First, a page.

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Findings of maladministration causing injustice ...
Findings of maladministration causing injustice

Rochdale MBC (03/C/18598)

Social services for children

'Mr Elliott' (not his real name for legal reasons) complained that the council failed to advise him of the implications of him taking care of a young child, 'Harry' (not his real name), who is not related to him but who is half-brother to his own children. He complains that:

-he was given no financial or other support during the first 15 months he cared for Harry

-the financial implications of seeking a residence order were not explained;

-alternatives to that residence order were not discussed with him

-the council failed to provide the continuing support he needs to care properly for Harry

-the council excluded him from meetings held to discuss Harry's future

-the council did not deal with his complaints properly

The ombudsman found that the council had left a 17-month-old baby with Mr Elliott without undertaking even the most cursory of checks upon either him or his ability to care for a young child. For the following 12 months, largely unsupported by the council, Mr Elliott made legal decisions about Harry which he was simply not entitled to make. The ombudsman concluded that Mr Elliott was either not advised at all or advised badly concerning the options available to him. The ombudsman found that only when Mr Elliott complained to the council that he could no longer care for Harry was it discovered that he had, all along, been entitled to receive some financial support from the council.

The ombudsman found that the council failed to interpret letters from Mr Elliott as formal complaints.

Mr Elliott obtained a residence order for Harry but, had he been accepted as a foster parent, he would have received a great deal more in terms of financial support and general support. Fortunately for Harry, Mr Elliott has proved to be an appropriate carer who has done an excellent job in looking after him.

The ombudsman found maladministration causing injustice to Mr Elliott. The council has agreed to apologise to Mr Elliott and to pay him£8,000. This represents compensation plus the additional monies Mr Elliott would have received if he had been treated as a family and friends carer.

Waltham Forest LBC (04/A/10401)

Council tax benefit & housing benefit

'Mr and Mrs Mohammed' (not their real names for legal reasons) are tenants of a registered social landlord. Mr Mohammed is seriously ill and Mrs Mohammed is his full-time carer. They submitted a new claim for housing and council tax benefits on 16 April 2004, asking for their current claim to be reassessed due to a change in circumstances. The council did not process this. It sent Mr and Mrs Mohammed a reminder about their outstanding council tax on 28 May 2004. After they contacted the council on 3 June 2004 to say that their council tax benefit claim was outstanding, the council put a hold on recovery action until 3 July 2004.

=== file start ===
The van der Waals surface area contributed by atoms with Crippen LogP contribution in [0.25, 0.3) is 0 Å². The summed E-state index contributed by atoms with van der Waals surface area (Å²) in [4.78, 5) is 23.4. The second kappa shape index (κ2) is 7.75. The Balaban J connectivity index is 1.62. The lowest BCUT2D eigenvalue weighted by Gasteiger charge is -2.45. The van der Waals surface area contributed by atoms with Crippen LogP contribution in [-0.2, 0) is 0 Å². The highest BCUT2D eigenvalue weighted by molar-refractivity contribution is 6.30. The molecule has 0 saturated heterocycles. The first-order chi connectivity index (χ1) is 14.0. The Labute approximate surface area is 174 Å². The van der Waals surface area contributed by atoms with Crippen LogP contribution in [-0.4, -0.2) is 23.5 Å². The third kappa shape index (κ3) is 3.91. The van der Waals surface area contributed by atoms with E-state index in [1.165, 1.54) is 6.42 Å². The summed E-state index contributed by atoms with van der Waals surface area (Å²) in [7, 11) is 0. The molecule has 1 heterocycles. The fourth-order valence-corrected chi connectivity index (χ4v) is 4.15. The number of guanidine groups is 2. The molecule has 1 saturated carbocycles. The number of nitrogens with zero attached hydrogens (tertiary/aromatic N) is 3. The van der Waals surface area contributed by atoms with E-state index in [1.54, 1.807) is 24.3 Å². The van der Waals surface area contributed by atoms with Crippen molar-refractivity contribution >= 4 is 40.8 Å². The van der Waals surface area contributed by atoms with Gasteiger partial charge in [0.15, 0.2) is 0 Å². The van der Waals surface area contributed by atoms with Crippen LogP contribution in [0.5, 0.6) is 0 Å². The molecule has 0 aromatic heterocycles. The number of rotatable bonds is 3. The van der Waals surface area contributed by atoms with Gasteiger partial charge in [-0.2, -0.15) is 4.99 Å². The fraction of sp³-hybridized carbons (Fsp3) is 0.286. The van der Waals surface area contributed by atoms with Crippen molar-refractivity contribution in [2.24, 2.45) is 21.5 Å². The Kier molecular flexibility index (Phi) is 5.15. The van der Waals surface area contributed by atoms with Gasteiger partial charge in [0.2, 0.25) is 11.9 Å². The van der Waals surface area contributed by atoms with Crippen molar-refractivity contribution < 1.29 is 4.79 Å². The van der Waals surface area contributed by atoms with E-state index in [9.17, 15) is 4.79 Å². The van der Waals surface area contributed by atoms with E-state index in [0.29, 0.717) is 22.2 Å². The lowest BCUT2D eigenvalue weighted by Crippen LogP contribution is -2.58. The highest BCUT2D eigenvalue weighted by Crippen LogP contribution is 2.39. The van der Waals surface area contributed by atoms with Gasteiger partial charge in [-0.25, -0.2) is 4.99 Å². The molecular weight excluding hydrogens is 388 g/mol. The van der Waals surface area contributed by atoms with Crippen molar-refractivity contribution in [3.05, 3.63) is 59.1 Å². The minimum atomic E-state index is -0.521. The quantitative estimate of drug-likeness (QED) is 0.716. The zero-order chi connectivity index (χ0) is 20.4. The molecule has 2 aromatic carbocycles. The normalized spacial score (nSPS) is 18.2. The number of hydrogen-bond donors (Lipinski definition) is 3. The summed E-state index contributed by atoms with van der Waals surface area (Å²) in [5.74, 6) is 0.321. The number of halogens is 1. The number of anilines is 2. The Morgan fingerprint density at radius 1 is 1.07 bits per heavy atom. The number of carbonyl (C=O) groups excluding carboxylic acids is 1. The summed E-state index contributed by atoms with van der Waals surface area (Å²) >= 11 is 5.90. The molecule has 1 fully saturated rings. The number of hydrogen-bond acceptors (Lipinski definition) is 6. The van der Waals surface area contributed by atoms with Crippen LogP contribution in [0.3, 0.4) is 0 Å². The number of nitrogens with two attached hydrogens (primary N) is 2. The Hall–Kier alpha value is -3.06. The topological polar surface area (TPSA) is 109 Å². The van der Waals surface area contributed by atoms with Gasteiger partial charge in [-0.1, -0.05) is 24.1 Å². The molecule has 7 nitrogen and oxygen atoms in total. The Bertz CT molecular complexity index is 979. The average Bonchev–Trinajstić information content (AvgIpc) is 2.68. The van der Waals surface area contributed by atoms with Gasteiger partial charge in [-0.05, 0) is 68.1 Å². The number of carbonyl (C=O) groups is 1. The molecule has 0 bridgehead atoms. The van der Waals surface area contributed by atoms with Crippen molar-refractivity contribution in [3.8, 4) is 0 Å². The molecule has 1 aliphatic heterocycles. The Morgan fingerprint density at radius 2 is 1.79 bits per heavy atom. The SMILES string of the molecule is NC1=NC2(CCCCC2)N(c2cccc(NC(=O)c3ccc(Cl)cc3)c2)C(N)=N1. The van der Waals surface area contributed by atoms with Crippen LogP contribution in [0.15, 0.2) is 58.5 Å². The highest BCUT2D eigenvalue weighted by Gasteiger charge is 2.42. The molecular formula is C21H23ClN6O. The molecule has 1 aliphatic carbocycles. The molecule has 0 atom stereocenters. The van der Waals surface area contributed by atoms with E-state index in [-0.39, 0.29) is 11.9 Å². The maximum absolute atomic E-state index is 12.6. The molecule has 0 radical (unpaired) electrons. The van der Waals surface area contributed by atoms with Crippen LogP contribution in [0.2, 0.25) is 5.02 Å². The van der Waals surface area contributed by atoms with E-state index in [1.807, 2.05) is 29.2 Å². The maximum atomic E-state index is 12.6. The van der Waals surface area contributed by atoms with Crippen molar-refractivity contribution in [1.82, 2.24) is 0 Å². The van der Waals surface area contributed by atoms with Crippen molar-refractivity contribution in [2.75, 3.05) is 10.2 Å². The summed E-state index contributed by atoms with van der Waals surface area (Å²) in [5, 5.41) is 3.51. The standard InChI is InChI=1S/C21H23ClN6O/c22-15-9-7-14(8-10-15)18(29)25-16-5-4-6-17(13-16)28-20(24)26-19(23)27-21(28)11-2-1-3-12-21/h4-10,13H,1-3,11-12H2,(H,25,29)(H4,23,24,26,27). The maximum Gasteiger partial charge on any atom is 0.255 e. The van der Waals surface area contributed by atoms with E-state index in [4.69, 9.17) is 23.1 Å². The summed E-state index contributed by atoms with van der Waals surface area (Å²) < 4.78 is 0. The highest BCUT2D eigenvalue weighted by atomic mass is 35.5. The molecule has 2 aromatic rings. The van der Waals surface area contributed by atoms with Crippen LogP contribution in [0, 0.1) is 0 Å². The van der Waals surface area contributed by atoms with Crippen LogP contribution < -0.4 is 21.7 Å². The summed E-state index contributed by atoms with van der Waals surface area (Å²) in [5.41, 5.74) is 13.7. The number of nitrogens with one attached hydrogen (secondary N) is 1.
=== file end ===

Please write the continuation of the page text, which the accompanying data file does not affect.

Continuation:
The council then started recovery action, and on 22 July 2004 the magistrates' court issued a summons. Mr and Mrs Mohammed went to the Disablement Information Advice Line Waltham Forest (DIAL) for help, and it submitted a complaint on their behalf to the council on 28 July 2004. The council treated this as correspondence rather than passing it to its complaints team, and then did not reply to it. As a result, no hold was placed on the council tax recovery action. The council wrote to Mr and Mrs Mohammed on 18 August 2004 after the magistrates' court hearing, to say that the court had issued a liability order and warning them that the debt would be passed to the bailiffs if they did not pay this within 14 days. A bailiff's letter was sent on 2 September 2004.

DIAL submitted a complaint on Mr and Mrs Mohammed's behalf at stage two of the council's internal complaints procedure on 6 September 2004. When it received this, the council put a hold on the council tax recovery action.

The council determined Mr and Mrs Mohammed's claim on 3 November 2004. It then withdrew the recovery action, wrote off the costs, paid Mr and Mrs Mohammed the resulting credit balance in the account, and offered to pay£500 as compensation.

The ombudsman finds that the council's delay of almost six months in assessing Mr and Mrs Mohammed's claim for housing and council tax benefits as the result of change of circumstances was unreasonable. He finds that there were three other instances of maladministration by the council:

-its removal of the hold it had placed on Mr and Mrs Mohammed's account to prevent it taking recovery action, without checking that their claim had been assessed

-its inappropriate pursuit of recovery action against them

-its failure to identify DIAL's letter of 28 July 2004 as a complaint.

As a result the Mohammeds suffered injustice through prolonged anxiety.

The ombudsman welcomes the council's offer to pay£500 as compensation. He recommends that the council reviews how it can best ensure that recovery action is suspended until any relevant benefits claim has been dealt with fully, and tells him of its progress in six months' time. He also recommends that the council monitors closely the processes in place for the identification of incoming complaints to the revenues and benefits section.

East Riding of Yorkshire Council (03/C/17507)

Planning enforcement